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G Force

Alex Schultz and George Keeler make high-end backpacks for the upwardly mobile

Essdras M Suarez/Globe Staff

WHO: Alex Schultz and George Keeler

WHAT: The two Wayland 20-somethings, who grew up playing soccer together, are now producing high-end canvas backpacks with their company George Guest. The backpacks, which sell for $265, are constructed of waxed canvas with leather details. They’re available locally in stores such as Drinkwater’s Cambridge. More recently, their bags have been picked up by stores in Italy and Australia.

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Q. How did this all start? Why high-end backpacks?

George: We went to school together in Wayland. Alex went to Vanderbilt. I went to Lehigh. Definitely I’m an inventor. I love to make things and design things. I started out always knowing that I wanted to be in the business field, and then I minored in product design. I actually came up with the idea for the backpack the summer of my sophomore year. I entered a business contest. I wrote up a five-page business plan. I had a physical sample of the backpack at that point, and won the business contest with a $5,000 grant to get me started. We started the company after I graduated in 2009.

Q. Did you have a background in sewing?

George: The first few backpacks were made out of canvas from a cheapo fabric store and duct tape. Once I realized there was an idea there, I borrowed a neighbor’s sewing machine and taught myself how to sew. I’d rip the sample apart and start over until I figured out what I was doing.

Q. It seems backpacks might be an oversaturated market. There are a lot of them out there.

‘I just wanted a different kind of backpack. I couldn’t find what I was looking for, so I designed it.’

George Keeler (right, with Alex Schultz)
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George: Up until recently, the products that we designed have been based on my need for something that wasn’t on the market. I just wanted a different kind of backpack. I couldn’t find what I was looking for, so I designed it because I thought it would be something great for myself to wear around. In time, a lot of people really liked the design. I thought: Hey, there really might be something here.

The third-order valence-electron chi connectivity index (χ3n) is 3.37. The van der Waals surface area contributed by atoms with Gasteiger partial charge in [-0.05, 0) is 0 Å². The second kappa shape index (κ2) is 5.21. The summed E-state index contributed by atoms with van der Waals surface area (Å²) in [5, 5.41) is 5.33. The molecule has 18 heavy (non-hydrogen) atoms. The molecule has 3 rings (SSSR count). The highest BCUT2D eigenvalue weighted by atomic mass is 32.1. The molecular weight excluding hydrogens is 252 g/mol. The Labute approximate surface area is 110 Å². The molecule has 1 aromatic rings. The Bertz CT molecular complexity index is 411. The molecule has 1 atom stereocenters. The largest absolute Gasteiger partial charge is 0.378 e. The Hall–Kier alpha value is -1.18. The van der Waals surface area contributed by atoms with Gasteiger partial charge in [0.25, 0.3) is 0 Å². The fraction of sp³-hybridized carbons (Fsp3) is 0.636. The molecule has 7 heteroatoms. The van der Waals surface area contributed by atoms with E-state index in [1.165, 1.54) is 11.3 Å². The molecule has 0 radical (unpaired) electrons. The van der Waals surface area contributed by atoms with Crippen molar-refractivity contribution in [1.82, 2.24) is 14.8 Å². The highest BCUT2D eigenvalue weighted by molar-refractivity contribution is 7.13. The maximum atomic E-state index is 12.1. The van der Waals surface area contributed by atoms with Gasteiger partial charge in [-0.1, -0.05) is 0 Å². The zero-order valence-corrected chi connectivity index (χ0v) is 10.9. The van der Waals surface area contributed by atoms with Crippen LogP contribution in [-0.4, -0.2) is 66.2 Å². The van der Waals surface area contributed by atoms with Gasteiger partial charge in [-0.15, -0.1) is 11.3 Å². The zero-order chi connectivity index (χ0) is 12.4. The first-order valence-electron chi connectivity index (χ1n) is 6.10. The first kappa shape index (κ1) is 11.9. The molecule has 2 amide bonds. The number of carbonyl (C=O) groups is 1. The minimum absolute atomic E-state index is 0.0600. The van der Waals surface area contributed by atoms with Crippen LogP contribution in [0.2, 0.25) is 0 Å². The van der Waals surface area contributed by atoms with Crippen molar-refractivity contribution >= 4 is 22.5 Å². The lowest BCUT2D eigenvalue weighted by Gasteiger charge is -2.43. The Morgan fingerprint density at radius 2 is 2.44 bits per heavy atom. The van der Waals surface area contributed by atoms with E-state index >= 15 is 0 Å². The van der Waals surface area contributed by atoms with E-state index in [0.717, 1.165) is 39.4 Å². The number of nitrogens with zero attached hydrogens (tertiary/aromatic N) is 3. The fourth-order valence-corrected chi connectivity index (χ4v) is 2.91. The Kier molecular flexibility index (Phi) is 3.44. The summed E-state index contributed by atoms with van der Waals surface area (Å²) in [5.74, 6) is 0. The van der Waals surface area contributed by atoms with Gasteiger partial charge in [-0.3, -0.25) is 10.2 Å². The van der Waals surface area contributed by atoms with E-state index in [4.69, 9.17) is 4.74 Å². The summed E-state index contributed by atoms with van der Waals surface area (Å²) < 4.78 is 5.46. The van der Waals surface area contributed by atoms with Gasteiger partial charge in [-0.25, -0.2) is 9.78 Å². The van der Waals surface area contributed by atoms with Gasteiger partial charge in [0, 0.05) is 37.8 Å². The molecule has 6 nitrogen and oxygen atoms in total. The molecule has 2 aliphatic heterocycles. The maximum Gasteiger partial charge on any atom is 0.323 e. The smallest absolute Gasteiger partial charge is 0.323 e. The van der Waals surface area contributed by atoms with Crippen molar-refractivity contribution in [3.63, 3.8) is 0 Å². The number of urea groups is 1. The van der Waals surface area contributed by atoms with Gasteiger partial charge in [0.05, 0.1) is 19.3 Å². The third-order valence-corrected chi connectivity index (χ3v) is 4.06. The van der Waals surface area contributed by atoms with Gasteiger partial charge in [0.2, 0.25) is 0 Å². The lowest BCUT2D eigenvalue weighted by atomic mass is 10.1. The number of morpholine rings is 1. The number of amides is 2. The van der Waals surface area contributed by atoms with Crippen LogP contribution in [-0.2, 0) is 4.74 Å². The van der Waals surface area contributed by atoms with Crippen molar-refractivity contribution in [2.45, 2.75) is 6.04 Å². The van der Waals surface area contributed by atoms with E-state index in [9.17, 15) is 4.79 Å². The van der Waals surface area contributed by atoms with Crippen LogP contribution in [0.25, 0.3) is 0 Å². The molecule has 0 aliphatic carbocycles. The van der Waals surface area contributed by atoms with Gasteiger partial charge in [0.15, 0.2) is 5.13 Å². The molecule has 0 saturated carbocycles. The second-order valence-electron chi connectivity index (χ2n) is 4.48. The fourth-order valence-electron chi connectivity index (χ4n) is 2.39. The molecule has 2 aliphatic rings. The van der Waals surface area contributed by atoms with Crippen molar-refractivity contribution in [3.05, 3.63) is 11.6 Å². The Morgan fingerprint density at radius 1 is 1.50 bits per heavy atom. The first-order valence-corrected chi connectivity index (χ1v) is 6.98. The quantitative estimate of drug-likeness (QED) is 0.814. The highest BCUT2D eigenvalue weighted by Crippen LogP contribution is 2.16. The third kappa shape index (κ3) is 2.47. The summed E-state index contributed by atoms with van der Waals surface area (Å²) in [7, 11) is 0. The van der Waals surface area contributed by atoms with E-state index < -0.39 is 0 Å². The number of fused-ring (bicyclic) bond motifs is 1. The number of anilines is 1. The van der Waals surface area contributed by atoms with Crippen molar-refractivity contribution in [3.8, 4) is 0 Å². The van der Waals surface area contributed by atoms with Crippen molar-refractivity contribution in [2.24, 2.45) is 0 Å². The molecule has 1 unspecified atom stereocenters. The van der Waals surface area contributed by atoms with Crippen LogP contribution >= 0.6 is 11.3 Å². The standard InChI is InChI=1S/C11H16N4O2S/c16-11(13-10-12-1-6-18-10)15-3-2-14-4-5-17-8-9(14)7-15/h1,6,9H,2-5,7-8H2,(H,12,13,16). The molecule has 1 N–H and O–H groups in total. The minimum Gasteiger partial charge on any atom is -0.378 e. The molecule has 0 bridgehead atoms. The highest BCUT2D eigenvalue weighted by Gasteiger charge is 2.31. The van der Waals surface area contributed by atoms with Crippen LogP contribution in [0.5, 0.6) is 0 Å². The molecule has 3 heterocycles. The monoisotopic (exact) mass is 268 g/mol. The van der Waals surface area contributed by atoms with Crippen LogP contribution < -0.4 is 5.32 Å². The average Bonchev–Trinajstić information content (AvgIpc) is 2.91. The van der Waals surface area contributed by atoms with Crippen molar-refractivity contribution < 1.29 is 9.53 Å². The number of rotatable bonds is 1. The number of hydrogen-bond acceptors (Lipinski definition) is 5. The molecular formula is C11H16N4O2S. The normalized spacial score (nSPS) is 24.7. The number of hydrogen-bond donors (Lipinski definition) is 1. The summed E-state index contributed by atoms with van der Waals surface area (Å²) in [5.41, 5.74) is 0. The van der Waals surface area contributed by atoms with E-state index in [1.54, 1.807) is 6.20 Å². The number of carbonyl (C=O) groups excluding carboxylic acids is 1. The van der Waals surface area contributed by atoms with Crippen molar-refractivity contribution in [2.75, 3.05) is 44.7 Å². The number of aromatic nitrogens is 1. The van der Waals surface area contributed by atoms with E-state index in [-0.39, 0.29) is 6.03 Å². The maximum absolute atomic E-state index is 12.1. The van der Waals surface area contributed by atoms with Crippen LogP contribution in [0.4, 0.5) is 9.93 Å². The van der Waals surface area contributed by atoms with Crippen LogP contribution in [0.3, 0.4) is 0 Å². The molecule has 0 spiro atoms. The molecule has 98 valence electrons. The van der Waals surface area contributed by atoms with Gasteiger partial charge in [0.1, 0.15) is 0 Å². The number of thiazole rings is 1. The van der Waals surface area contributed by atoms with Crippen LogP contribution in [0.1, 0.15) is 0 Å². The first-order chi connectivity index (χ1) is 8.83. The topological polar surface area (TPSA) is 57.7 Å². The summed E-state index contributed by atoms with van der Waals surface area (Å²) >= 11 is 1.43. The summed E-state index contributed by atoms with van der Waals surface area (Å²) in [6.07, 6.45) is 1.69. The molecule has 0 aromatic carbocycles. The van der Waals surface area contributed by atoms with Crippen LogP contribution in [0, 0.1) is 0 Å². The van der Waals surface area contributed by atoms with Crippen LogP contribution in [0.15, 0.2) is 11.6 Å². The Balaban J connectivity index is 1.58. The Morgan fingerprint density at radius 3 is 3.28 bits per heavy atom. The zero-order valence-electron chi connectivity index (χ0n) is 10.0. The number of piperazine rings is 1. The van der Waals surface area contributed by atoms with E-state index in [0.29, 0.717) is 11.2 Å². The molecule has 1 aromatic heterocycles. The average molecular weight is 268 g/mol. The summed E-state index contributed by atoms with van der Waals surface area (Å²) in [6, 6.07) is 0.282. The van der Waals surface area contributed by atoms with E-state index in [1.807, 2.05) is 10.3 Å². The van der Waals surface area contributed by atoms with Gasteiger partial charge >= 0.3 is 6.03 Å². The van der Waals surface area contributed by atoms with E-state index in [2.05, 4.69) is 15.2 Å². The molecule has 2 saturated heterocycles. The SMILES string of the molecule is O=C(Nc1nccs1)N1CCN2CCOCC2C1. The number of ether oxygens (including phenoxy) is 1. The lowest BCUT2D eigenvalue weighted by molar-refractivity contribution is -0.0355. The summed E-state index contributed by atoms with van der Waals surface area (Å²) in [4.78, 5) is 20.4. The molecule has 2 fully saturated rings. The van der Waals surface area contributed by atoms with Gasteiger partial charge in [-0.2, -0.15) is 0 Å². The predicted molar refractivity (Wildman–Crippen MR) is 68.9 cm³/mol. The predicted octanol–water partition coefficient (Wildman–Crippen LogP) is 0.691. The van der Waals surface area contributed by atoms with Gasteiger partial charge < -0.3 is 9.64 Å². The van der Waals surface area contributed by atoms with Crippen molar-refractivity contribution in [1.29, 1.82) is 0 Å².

Q. So you were having a tough time finding a backpack that didn’t look like it was just for kids or hikers?

George: Everything was all nylon. We had just graduated college. We didn’t want this kiddie, sporty backpack, so I thought: Let’s add canvas. Then we added a little leather, so we were transitioning from this high school/college look to this young career look. It’s a shape that you’re familiar with, but it doesn’t look like the others.

Alex: It’s when you don’t want the high school/college stuff, and you’re not quite ready for a briefcase or this $700 Louis Vuitton messenger bag.

Q. With the leather and the canvas, the bags have a very classic, heritage feel about them. Are you worried that the heritage revival trend is a bit too ubiquitous now?

Alex: All these brands are reproducing their old-school designs with a slightly newer twist on them. We don’t see ourselves as heritage. We’re a newer company, and I think our products have this contemporary twist to them.

George: All our products have something different about them. This bag [grabs a bag from his side] converts from a standard briefcase. You can leave the mouth open and it becomes a tote bag.

Q. Who do you see as the target customer?

Alex: I think it’s people pretty similar to ourselves. People just out of school who are in their 20s and early 30s. Definitely the professional who wants to look good in their day-to-day life, but doesn’t want to sacrifice functionality. A bag might look beautiful and stand out to the crowd, but if you can only fit one thing in there, or if you have to fiddle with all the straps, it doesn’t make sense.

Q. Since the two of you grew up in New England, is there a strong New England influence in the design? Was the canvas inspired by boating?

Alex: [laughing] Well, I wear boat shoes.

George: I love the outdoors. That was a huge inspiration. I’ve been going to Martha’s Vineyard since I was born. You can’t live here and not be inspired by the Cape and Islands.

Christopher Muther can be reached at muther@globe.com. Follow him on Twitter @Chris_Muther.
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